In the scope of a project supported by the BIAL Foundation 87/12 – Neurobiological correlates of empathy in couples: A study of central and peripheral measures, the research team led by Joana Coutinho published the paper When our hearts beat together: Cardiac synchrony as an entry point to understand dyadic co‐regulation in couples in the journal Psychophysiology.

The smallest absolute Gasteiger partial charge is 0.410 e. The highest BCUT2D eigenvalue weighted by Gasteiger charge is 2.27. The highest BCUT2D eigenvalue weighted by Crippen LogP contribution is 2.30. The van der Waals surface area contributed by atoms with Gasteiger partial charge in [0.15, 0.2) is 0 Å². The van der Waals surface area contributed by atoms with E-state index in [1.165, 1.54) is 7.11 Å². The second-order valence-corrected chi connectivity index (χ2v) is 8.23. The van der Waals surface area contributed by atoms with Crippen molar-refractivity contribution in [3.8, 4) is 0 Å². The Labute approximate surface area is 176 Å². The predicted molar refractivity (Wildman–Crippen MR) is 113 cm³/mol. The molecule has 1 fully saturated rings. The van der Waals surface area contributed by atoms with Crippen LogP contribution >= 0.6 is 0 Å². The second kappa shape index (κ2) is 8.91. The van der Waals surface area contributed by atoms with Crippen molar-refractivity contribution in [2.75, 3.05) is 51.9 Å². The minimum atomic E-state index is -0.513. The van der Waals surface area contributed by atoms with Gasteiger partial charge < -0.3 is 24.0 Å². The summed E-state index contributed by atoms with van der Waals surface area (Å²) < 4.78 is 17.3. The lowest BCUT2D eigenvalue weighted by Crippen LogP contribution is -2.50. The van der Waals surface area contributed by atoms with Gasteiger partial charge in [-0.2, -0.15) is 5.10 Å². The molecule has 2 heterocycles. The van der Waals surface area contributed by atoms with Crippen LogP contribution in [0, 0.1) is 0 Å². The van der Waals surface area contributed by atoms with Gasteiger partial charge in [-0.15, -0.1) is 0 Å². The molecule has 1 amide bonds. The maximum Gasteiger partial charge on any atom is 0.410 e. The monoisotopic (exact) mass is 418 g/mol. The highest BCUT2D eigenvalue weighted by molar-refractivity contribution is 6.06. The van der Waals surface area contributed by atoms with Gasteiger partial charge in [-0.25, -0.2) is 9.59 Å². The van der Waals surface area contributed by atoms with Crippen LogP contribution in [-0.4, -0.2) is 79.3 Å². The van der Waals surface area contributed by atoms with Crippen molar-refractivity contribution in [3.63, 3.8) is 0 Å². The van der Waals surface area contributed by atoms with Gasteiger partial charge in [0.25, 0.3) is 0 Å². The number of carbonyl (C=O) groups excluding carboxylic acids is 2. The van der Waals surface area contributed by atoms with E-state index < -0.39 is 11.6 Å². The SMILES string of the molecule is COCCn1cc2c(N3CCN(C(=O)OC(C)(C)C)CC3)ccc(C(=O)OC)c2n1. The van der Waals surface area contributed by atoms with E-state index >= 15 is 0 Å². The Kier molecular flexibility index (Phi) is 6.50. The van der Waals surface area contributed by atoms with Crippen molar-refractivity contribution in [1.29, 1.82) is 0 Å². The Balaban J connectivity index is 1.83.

“The degree to which romantic partners' autonomic responses are coordinated, represented by their pattern of physiological synchrony, seems to capture important aspects of the reciprocal influence and co‐regulation between spouses. In this study, we analyzed couple's cardiac synchrony as measured by heart rate (HR) and heart rate variability (HRV). A sample of 27 couples (N = 54) performed a structured interaction task in the lab where they discussed positive and negative aspects of the relationship. During the interaction, their cardiac measures (HR and HRV) were recorded using the BIOPAC System. Additional assessment, prior to the lab interaction task, included self‐report measures of empathy (Interpersonal Reactivity Index and Interpersonal Reactivity Index for Couples) and relationship satisfaction (Revised Dyadic Adjustment Scale). Synchrony computation was based on the windowed cross‐correlation of both partner's HR and HRV time series. In order to control for random synchrony, surrogate controls were created using segment‐wise shuffling. Our results confirmed the presence of cardiac synchrony during the couple's interaction when compared to surrogate testing. Specifically, we found evidence for negative (antiphase) synchrony of couple's HRV and positive (in‐phase) synchrony of HR. Further, both HRV and HR synchronies were associated with several dimensions of self‐report data. This study suggests that cardiac synchrony, particularly, the direction of the covariation in the partners' physiological time series, may have an important relational meaning in the context of marital interactions.”